Hotel fires raise alarm over need for sprinklers and building safety
Recently, two very large fires at hospitality establishments in New England caused both businesses to close just at the start of the very lucrative summer season. The first occurred on April 30 in North Conway, NH, at the Red Jacket Mountain View Resort, destroying 75 of its 150 total rooms. The second occurred on May 23 at the Wayfinder Hotel in Newport, RI, destroying a third of its rooms and causing water and smoke damage to most of the remaining property.
North Conway’s 75 units were built in 1971 and did not have sprinklers as they were not required at the time. The Wayfinder Hotel had sprinklers. The fire spread quickly into parts that were unprotected, such as ceilings and floor space, Fire Chief Harp Donnelly IV noted. Void spaces between a ceiling and a floor above and a sloping roof (cockloft type construction) test the extinguishing ability of the sprinklers and the fire spreads rapidly.
The cause of both fires is unknown at the time of this writing.
National code reviews take place every three years. There are different committees for specific requirements and they can propose new standards or submit changes to existing ones. They are voted on by each committee and integrated into the new standards. States may accept these codes as their standards or make modifications according to local needs. New York City has its own set of codes.
The need is to “build to exceed the code”, as current codes allow in some cases less desirable means due to gaining agreement from opposing parties. Usually, it’s the fire departments that demand strong security methods versus builders and homeowners who want less rigid and more economical means. There is active debate and the end result may not be the most structurally sound or fire-resistant method of construction.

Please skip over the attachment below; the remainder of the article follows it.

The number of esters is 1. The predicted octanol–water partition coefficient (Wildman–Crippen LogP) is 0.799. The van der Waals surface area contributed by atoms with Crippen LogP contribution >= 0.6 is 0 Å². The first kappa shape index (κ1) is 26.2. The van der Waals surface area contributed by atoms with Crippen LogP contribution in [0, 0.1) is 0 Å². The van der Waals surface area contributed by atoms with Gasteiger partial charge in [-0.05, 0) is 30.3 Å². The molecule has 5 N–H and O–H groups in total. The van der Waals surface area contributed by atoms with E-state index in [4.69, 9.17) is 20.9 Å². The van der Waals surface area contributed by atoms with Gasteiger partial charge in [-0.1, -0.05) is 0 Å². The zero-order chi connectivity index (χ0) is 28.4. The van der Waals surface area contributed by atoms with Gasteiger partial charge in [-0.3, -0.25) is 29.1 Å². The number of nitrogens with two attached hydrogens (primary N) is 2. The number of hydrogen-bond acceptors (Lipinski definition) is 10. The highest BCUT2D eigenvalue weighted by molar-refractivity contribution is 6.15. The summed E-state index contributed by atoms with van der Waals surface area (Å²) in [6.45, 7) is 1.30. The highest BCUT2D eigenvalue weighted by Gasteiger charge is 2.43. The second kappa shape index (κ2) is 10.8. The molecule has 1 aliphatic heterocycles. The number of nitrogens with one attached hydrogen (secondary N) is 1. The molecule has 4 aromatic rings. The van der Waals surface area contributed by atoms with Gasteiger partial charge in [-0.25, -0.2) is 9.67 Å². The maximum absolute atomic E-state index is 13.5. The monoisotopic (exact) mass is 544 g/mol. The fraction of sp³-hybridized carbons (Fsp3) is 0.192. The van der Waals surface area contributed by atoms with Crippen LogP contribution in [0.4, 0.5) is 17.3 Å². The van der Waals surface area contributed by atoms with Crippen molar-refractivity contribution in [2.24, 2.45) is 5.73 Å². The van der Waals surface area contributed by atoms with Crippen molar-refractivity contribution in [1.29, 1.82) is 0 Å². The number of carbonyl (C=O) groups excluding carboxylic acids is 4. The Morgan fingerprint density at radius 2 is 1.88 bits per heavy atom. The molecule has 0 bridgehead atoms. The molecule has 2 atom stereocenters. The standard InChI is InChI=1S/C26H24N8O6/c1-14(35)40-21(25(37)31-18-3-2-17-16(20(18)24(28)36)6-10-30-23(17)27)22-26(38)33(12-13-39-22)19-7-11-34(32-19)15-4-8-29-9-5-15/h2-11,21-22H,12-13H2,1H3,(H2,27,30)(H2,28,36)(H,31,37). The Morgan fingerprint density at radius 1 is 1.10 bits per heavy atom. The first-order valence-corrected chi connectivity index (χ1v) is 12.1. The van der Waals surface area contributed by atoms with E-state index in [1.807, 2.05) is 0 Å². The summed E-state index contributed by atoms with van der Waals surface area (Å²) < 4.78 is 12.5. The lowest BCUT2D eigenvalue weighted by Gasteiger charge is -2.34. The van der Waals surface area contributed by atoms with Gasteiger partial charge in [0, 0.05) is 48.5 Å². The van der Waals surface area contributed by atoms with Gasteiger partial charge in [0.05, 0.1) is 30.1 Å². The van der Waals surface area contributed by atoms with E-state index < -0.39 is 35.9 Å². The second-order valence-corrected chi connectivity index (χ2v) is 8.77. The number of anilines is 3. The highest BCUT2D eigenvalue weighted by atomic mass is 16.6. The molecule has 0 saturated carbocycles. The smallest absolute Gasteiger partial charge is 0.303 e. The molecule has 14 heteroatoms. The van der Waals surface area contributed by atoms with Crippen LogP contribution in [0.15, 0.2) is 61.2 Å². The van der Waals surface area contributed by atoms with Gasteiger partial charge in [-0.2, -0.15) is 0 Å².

One of the worthy goals of constructing a building should be to design the structure to contain a fire in its original room. This is accomplished by having sprinkler systems in all rooms and installing fire doors with automatic closers. Also on low-rise construction, construct two-hour firestop walls as required and have floors, walls and ceilings constructed using at least one-hour firestop products.
When constructing low-rise construction, fire wall assemblies of two hours or more may be required. They must be constructed of masonry or precast concrete and extend horizontally from the exterior of the front wall to the exterior of the rear wall and vertically from the foundation grade to penetrate and extend a minimum of 30 inches beyond. above the roof line. An intumescent firestop material should be used as a caulking to fill voids created by utility pipes passing through this firestop wall. Spacing should be determined at code review time.
Both of these fires are a wake-up call that all hospitality structures and resident-occupied buildings should have and maintain an active sprinkler system and life-saving fire-retardant building products.
Time is not in our favor as too many old grandfathered buildings are currently unsafe. There is a need to eliminate the grandfather clause and provide a fair amount of time to bring everything into compliance
Bob Sweeney is President of RES Associates in Warwick, RI